The new chapter to determine the renewal of the operation of the Almaraz nuclear power plant, scheduled for this afternoon, is postponed tomorrow morning. Iberdrola, Endesa and Naturgy have preferred to outline their positions more in the negotiations with the aim of reaching the assembly with the most consensual position possible. In this change of attitude the mediation of the Ministry for the Ecological Transition, which has sought to collaborate to unclog the stumbling block, has had enough to do. Being an assembly of common interest, any agreement must be taken unanimously.
In the opinion of the participants, the postponement is a good sign to reach an agreement, which expires on March 31, and can extend the life of the two reactors of the plant until 2027 and 2028, respectively, as stated in the protocol signed before the National Waste Company (Enresa) last week.
Until this afternoon the positions started with the announcement of Iberdrola (53% of the power station) and Naturgy (11%) that they will not cede their stake in the plant to Endesa (36%) for free to operate alone, such as had suggested their representatives. However, they also put on the table their intention to be flexible in the approaches.
Before that, the CEO of Endesa, José Bogas, said that "all possibilities are open." After participating in a conference organized by Deloitte on the urban energy transition, Bogas said that "basically" all operators "are committed" to this protocol, so he trusts that a "reasonable" agreement will be reached before of the deadline.
Asked if it would be profitable for the company to retain sole control of the plant, in the event that the other agents ceded their rights, Bogas has confessed that "they will have to study it". However, he has said that he does not believe that this assignment is a "feasible" situation in the future. "It is not desire of any of the three companies," he added.
So far the differences have focused on investment. Endesa refused to sign last week, considering that the other two partners wanted to impose conditions that were not contemplated in the protocol. Specifically, they proposed not to make more investments than the appellants. According to Iberdrola and Naturgy what they propose is to invest 400 million euros with a gap of 15% up or down, which is what the plan of the nuclear power plant. In this regard, Bogas has stressed that he is willing to sit down with the Government.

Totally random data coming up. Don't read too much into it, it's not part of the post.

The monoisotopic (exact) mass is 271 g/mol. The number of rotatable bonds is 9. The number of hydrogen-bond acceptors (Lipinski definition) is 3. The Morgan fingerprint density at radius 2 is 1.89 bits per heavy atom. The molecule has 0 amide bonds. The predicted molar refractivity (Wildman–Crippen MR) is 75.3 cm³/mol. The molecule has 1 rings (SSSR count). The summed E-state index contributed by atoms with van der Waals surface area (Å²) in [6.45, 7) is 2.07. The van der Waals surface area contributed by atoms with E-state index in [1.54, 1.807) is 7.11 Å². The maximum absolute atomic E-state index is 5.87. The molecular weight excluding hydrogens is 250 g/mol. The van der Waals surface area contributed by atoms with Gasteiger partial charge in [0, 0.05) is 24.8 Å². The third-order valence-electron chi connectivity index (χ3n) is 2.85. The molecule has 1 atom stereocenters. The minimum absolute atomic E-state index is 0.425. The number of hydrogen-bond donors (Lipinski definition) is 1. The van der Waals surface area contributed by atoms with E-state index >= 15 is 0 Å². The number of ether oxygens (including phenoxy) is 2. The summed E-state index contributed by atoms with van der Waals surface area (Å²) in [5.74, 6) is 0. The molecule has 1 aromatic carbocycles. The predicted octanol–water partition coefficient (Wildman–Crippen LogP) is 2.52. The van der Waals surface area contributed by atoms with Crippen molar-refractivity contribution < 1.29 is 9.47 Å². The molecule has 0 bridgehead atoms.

In Endesa's opinion, this meant distorting the protocol, since if unexpected investments are required along the way, it will be necessary to make a decision. Endesa has always maintained that the investments must be decided by the Nuclear Safety Council (CSN) and not the owners, as its partners in the plant say. Sources of the other companies attribute it to Endesa wants to extend life beyond what was agreed and that is why it asks to cede the management.
The three companies signed a protocol last week to extend the useful life of the two harvesters of the nuclear power plant, 7.4 and 8.2 years, respectively. Endesa defended to extend the useful life of the nuclear ones until the 50 years, against the 40 years that Iberdrola and Naturgy proposed; but in the end everyone considered the protocol reached as a "good agreement".
The discrepancies were repeated in the Vandellós II plant, where Endesa (72%) and Iberdrola (28%) are partners, although in the case of this plant the situation is not as urgent as in Almaraz, since it would be the penultimate, before just from Trillo, in closing according to the calendar, back in 2035.
The protocol includes a closure calendar for the Spanish nuclear park, contemplating the ordered and staggered closures of the current seven reactors from 2027 (Almaraz) to 2035 (Trillo). In such a way that, after Almaraz, it would be the turn of Ascó I (2029) and Cofrentes (2030). In 2033 Ascó II would be closed and, in 2035, Vandellós and Trillo. At this rate, the useful life of the plants will be at an average of 45-46 years.